Looks like the war on terror could be the first one to be fought without any corresponding agitprop from Hollywood.

Even the Vietnam War had its "Green Berets," but thus far we have yet to see a movie where a bunch of guys chopper into terrorist country, kick down a door, shoot some bad guys and fly back to the States for a Budweiser. ("Hot Shots Part Deux" does not count.)

Instead, we've seen a steady stream of movies that warn against the revenge impulse. There was "Munich" and "Syriana" with their blowback caution, the rise-above-it "A Mighty Heart" and recently "The Brave One" - kill the bad guys, lose your soul.

It's all admonition, no ammunition. Aren't we occasionally entitled to something a little less . . . responsible?

The closest thing may be "The Kingdom," starring Jamie Foxx as the head of a crack FBI forensics team (Chris Cooper, Jennifer Garner, Jason Bateman) cracking heads in Saudi Arabia.

When al Qaeda terrorists kill American civilians and an FBI guy at an oil field compound, a gung-ho special agent Ron Fleury (Foxx) does a sneaky end run around the State Department stooge (Danny Huston) enforcing Saudi objections to the presence of Yankee investigators on Saudi soil.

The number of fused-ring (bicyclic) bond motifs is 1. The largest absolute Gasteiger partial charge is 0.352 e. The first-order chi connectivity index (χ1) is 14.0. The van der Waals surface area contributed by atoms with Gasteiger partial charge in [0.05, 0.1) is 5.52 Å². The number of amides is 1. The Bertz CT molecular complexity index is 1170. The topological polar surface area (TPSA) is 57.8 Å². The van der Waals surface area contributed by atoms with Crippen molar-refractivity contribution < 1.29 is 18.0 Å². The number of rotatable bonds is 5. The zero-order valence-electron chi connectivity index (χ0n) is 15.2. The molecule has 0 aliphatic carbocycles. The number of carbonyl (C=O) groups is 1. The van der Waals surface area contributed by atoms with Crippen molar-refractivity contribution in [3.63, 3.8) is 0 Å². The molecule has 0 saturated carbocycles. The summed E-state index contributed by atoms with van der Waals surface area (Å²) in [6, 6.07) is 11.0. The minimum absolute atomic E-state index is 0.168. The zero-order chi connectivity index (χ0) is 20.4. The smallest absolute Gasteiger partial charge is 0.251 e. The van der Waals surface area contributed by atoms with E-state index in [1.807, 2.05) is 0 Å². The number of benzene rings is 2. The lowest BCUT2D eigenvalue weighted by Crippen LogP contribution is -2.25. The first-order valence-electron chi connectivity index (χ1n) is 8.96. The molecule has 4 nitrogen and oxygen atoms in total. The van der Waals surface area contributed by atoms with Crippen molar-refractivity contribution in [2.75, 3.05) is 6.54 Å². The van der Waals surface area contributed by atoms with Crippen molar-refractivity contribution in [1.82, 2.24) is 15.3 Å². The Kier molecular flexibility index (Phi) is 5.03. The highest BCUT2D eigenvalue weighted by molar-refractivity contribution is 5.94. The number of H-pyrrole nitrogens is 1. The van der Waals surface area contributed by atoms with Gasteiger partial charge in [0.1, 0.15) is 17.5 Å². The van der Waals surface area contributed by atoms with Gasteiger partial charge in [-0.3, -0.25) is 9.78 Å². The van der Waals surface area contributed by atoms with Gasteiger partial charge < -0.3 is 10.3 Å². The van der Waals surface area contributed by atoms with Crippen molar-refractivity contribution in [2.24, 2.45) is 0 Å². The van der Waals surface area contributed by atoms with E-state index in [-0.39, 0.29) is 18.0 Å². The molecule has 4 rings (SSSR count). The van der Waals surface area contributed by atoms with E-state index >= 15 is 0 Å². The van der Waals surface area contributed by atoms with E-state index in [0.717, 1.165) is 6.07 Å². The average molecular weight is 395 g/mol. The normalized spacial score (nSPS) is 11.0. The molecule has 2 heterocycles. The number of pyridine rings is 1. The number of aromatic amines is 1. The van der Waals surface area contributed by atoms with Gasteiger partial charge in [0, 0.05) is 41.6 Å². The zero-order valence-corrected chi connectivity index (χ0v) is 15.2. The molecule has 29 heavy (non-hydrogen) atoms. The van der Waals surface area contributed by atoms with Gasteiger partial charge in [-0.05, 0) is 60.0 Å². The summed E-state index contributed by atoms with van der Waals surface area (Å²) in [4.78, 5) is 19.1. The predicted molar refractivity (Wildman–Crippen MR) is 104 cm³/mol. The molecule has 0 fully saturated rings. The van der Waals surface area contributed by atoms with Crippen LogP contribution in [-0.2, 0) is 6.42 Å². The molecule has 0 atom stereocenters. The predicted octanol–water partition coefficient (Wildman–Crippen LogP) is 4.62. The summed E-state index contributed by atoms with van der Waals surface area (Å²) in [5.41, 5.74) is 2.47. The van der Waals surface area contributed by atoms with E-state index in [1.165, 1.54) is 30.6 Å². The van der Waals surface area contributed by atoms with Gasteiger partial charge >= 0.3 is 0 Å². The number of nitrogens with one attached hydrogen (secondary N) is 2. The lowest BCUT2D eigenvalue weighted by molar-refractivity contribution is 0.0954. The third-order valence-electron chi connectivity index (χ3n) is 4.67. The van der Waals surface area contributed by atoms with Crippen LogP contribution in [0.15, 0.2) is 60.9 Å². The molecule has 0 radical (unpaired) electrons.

Fleury and his team whisk to Riyadh, where, under the suffocating supervision of a Saudi baby sitter (Ashraf Barhom, a nice performance in a tough role), he attempts a rudimentary investigation.

Arab/U.S. investigators clash, develop mutual respect, and eventually bond over shared contempt for the political interference of higher-ups.

The formula is familiar but the setting is novel, and Foxx and Barhom, as his Saudi counterpart, have a good screen rapport. Jennifer Garner is on hand mostly for breast jokes, and I'm not sure what Jason Bateman is doing in this movie - does the FBI have wisecrack specialists?

Director Peter Berg ("Friday Night Lights") knows how to handle a big cast, kick a story in the keister, and stage action, but talent suits action better than performance.

Still, he gets close enough to key characters to allow for a tense finale - U.S. and Saudi investigators in armed, bloody confrontation with the heinous perpetrators of the massacre.

"The Kingdom" has a kind of rough-hewn, B-movie appeal and energy, and it doesn't scrimp on its promise of putting evildoers in crosshairs.

But even "The Kingdom," however, comes with a disclaimer - a cycle-of-violence coda delivered with the same pulp velocity as its bullets. *

Produced by Michael Mann and Scott Stuber, directed by Peter Berg, written by Matthew Michael Carnahan, music by Danny Elfman, distributed by Universal Pictures.